Elbow below shoulder

After reading about Trevor Bauer I reviewed my son’s videos and observed his elbow was higher than his shoulder.

How does one teach keeping the elbow lower than the shoulder? Any particular drills to use?


The ideal position of the elbow is at a level with, or slightly below, the shoulder. What you’re describing—elbow higher than the shoulder—is most likely to occur when a pitcher throws over the top, straight overhand, and that is something I would not recommend because it places the shoulder and arm in all kinds of uncomfortable positions, leading to strain and worse. If the kid is throwing over the top, perhaps he should think about changing his arm slot—coming down to a 3/4 angle, for example, or perhsps closer to sidearm (the most natural of all positions). This is something that can be worked on. Try it.

As ZC stated at or slightly below is the general belief as best position for health and performance.

I’d look at the cause for the elbow getting too high. Fixing the cause is the key.

Post a video of him pitching and I’m certain you’ll get your answer on adjustments that will put him in the right elbow position.


Bauer’s elbow almost takes off his ear with most of his pitch types, he has one of the highest arm vectors that can be attained and for good reason. He fashioned his mechanics after watching Tim Lincecum and comes pretty close accept he does not stride as far and he steps to the left of the field driveline.

These movements are all voluntary, he can be taught to go higher or lower by just practicing where he takes it just after he arrives at glove side foot plant.

The question you might want to ask yourself is why you would want to take it lower!
Danger!Danger!! Will Robinson!!! Asking him to take it lower will ensure he drives his arm outwards more and more causing a forearm supination gateway flyout that will slam the elbow together ballistically causing inflammation in and at the back of the elbow, growth plate degradation, elbow cartilage fraying that has bone spurs grow out between the spaces left open that later breaks off and turns into bone chips, eccentric contractive Brachialis/bicep pulls from your subconscious brain not wanting this crash, loss of extension/flexion range of motion and these are just the drive problems that manifest. The shoulder now has the head of the Humerus slide from back to front then front to the back like a mortar and pestle causing Labrum degradation and other shoulder problems. Now when he enters the recovery phase (after release finish) the arm fly’s across the chest causing decelerator (rotator cuff) over stress and proximal Humeral growth (LL shoulder) plate overstress from being fulcrumed against his pec.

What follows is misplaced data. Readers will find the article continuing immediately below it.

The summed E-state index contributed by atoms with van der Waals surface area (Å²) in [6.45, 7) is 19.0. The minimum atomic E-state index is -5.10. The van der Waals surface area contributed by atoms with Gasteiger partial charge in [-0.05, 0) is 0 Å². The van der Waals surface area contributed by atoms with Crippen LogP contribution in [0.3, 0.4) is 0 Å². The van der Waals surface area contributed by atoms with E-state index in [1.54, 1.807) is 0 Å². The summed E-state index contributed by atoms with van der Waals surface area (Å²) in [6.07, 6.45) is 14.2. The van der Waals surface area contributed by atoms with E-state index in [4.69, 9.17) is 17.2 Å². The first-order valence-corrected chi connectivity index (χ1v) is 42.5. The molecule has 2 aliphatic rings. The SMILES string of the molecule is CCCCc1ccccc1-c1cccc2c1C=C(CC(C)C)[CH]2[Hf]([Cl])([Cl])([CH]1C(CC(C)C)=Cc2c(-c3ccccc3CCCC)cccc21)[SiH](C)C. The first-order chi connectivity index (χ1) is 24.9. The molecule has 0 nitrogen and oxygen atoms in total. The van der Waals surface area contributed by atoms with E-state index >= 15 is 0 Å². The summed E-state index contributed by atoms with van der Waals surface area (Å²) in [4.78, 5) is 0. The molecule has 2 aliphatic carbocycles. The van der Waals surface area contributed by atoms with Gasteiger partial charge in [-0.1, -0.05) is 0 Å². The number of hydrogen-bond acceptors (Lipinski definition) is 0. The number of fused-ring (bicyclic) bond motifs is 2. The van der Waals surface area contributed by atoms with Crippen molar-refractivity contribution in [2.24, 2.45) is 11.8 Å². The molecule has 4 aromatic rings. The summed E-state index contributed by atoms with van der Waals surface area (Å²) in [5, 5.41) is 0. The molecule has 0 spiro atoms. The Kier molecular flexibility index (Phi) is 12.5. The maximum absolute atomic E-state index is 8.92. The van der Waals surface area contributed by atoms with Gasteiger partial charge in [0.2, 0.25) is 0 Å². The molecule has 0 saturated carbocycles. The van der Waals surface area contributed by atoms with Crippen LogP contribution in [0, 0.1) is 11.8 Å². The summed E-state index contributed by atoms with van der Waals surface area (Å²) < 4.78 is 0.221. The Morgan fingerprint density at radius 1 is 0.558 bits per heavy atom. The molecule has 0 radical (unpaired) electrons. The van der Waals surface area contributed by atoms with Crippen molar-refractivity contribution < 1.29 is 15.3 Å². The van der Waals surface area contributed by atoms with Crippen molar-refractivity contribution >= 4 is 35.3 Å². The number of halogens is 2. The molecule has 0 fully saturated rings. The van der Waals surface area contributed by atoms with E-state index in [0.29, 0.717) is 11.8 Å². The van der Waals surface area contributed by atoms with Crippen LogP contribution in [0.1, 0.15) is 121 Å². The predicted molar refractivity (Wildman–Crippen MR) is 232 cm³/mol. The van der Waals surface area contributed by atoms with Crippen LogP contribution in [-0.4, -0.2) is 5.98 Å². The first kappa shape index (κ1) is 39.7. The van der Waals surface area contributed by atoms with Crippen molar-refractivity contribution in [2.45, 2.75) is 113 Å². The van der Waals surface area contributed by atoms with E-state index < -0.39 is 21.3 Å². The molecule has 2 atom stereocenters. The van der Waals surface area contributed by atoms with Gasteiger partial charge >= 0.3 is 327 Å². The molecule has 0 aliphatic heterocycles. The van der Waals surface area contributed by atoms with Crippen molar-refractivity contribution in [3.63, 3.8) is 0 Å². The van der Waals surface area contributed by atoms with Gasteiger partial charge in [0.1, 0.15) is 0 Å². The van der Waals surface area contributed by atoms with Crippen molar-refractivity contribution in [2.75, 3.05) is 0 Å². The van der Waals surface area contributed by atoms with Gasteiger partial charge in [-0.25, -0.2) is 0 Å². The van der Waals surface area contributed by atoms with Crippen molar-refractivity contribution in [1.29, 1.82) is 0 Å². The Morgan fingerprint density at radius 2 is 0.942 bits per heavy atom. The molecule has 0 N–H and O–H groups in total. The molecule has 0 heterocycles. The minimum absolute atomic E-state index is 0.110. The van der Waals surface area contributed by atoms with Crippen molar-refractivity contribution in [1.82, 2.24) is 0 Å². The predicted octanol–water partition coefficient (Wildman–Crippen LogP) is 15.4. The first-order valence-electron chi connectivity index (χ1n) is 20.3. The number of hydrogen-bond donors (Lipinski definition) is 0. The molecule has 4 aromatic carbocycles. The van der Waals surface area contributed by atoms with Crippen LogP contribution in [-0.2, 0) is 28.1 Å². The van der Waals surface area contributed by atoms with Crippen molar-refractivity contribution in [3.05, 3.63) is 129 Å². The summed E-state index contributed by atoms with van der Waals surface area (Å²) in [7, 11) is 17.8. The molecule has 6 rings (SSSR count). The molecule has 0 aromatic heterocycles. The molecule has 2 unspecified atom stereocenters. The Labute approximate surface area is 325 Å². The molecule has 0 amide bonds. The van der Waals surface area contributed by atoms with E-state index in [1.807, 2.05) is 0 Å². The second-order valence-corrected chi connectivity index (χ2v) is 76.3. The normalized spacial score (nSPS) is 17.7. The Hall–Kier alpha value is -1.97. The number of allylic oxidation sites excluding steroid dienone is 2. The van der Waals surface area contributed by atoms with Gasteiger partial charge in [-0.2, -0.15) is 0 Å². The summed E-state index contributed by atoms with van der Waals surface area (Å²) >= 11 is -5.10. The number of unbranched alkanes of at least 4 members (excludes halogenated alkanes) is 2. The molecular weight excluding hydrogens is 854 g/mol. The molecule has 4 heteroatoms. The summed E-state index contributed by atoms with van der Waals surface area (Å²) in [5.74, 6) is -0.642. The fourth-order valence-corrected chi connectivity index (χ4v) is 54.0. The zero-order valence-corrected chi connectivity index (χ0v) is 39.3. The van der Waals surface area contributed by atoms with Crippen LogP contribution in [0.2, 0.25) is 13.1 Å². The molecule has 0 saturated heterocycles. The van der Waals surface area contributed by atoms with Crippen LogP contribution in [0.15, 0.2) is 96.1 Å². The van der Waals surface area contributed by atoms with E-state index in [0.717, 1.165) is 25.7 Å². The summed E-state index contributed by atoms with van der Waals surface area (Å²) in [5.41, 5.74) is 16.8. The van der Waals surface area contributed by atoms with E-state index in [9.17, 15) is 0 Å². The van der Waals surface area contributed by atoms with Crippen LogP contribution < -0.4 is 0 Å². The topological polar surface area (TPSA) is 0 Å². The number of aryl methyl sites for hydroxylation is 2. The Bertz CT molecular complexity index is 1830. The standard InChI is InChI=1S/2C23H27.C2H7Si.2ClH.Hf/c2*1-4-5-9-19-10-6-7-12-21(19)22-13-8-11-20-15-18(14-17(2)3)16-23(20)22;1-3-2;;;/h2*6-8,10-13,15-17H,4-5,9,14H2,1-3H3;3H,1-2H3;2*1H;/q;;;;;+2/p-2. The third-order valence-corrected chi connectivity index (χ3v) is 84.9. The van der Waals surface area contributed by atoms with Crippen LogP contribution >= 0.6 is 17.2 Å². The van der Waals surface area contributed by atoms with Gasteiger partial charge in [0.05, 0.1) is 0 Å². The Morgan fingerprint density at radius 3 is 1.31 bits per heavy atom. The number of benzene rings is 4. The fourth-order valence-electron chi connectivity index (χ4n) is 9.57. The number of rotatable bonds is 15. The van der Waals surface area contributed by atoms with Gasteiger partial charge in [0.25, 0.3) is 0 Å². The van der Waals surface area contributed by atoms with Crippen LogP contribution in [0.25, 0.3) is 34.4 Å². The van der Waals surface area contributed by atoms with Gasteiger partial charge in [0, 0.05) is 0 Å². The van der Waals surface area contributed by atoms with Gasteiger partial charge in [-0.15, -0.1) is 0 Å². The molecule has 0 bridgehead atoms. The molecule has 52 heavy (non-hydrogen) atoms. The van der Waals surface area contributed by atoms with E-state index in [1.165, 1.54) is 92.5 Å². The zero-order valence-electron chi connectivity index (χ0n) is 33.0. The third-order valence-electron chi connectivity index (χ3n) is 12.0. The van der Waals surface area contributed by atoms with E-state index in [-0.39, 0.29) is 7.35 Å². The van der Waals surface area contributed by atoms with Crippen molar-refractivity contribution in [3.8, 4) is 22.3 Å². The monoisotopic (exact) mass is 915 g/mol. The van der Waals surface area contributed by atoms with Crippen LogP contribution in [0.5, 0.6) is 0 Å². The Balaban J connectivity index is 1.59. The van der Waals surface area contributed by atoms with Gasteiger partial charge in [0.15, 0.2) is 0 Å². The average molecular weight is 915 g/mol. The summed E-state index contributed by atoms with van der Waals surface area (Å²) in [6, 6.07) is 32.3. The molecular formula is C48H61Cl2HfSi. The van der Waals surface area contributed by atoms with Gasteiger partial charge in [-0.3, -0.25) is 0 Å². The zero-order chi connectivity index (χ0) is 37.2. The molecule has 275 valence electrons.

You might want to think about eliminating all these possible problems by having him go the other way higher like Kershaw, Lincecum, Bauer and many more and more every year!!
Teach him all pronated pitches, even the Slider, Cutter and curve! This will eliminate many of the problems I just outlined.

Yes have him throw wrong foot forwards (1/2 reverse) long toss where he engages his latissimus Dorsi muscle as the primary mover instead of the pectoralis major (low arm vector) and ask him to throw his elbow as close to the ear as possible, ask him to pronate the throws (thumb down forearm turned in) with his elbow remaining in the upwards position at recovery.


Your welcome. Do no harm!!

Do you remember that old poem about the six blind men and the elephant? Those six visually severely challenged fellows came across an elephant one day. One guy took hold of the elephant’s leg and announced that the elephant was like a tree. The next one took hold of the creature’s trunk and said that it was like a rope. And so on. But those guys were all woefully off base. As the last two lines of the poem
go, "Though each was partly in the right, They all were in the wrong."
And so it is with the questions surrounding the relationship of the elbow to the shoulder.